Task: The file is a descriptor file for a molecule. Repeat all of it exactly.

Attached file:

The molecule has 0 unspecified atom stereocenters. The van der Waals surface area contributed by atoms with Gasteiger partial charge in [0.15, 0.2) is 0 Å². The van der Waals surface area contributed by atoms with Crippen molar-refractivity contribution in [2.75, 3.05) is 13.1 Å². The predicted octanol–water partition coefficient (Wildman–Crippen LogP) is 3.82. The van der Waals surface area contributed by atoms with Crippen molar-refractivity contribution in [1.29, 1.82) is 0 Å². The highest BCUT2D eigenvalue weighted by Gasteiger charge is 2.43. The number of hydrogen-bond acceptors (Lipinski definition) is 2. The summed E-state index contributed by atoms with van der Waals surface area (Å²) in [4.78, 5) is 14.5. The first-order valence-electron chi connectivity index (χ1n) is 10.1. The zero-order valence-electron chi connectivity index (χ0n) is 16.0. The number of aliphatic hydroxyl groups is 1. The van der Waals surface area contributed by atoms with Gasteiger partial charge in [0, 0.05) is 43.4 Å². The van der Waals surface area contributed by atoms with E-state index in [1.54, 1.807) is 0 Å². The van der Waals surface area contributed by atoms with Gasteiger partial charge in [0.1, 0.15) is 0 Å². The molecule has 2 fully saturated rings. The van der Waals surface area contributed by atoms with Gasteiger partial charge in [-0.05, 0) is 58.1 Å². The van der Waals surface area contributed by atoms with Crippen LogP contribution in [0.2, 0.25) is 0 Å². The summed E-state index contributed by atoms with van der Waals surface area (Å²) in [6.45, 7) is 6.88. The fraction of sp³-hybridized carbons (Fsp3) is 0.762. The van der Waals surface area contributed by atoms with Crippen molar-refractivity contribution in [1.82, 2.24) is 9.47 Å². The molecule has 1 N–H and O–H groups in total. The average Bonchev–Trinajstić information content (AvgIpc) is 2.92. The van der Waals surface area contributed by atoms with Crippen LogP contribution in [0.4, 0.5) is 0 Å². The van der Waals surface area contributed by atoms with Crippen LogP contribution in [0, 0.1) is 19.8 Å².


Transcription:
The molecule has 0 unspecified atom stereocenters. The van der Waals surface area contributed by atoms with Gasteiger partial charge in [0.15, 0.2) is 0 Å². The van der Waals surface area contributed by atoms with Crippen molar-refractivity contribution in [2.75, 3.05) is 13.1 Å². The predicted octanol–water partition coefficient (Wildman–Crippen LogP) is 3.82. The van der Waals surface area contributed by atoms with Crippen molar-refractivity contribution in [1.29, 1.82) is 0 Å². The highest BCUT2D eigenvalue weighted by Gasteiger charge is 2.43. The number of hydrogen-bond acceptors (Lipinski definition) is 2. The summed E-state index contributed by atoms with van der Waals surface area (Å²) in [4.78, 5) is 14.5. The first-order valence-electron chi connectivity index (χ1n) is 10.1. The zero-order valence-electron chi connectivity index (χ0n) is 16.0. The number of aliphatic hydroxyl groups is 1. The van der Waals surface area contributed by atoms with Gasteiger partial charge in [0, 0.05) is 43.4 Å². The van der Waals surface area contributed by atoms with E-state index in [1.54, 1.807) is 0 Å². The van der Waals surface area contributed by atoms with Gasteiger partial charge in [0.1, 0.15) is 0 Å². The molecule has 2 fully saturated rings. The van der Waals surface area contributed by atoms with Gasteiger partial charge in [-0.05, 0) is 58.1 Å². The van der Waals surface area contributed by atoms with Crippen LogP contribution in [0.2, 0.25) is 0 Å². The summed E-state index contributed by atoms with van der Waals surface area (Å²) in [6.45, 7) is 6.88. The fraction of sp³-hybridized carbons (Fsp3) is 0.762. The van der Waals surface area contributed by atoms with Crippen molar-refractivity contribution in [1.82, 2.24) is 9.47 Å². The molecule has 1 N–H and O–H groups in total. The average Bonchev–Trinajstić information content (AvgIpc) is 2.92. The van der Waals surface area contributed by atoms with Crippen LogP contribution in [0.4, 0.5) is 0 Å². The van der Waals surface area contributed by atoms with Crippen LogP contribution in [0, 0.1) is 19.8 Å².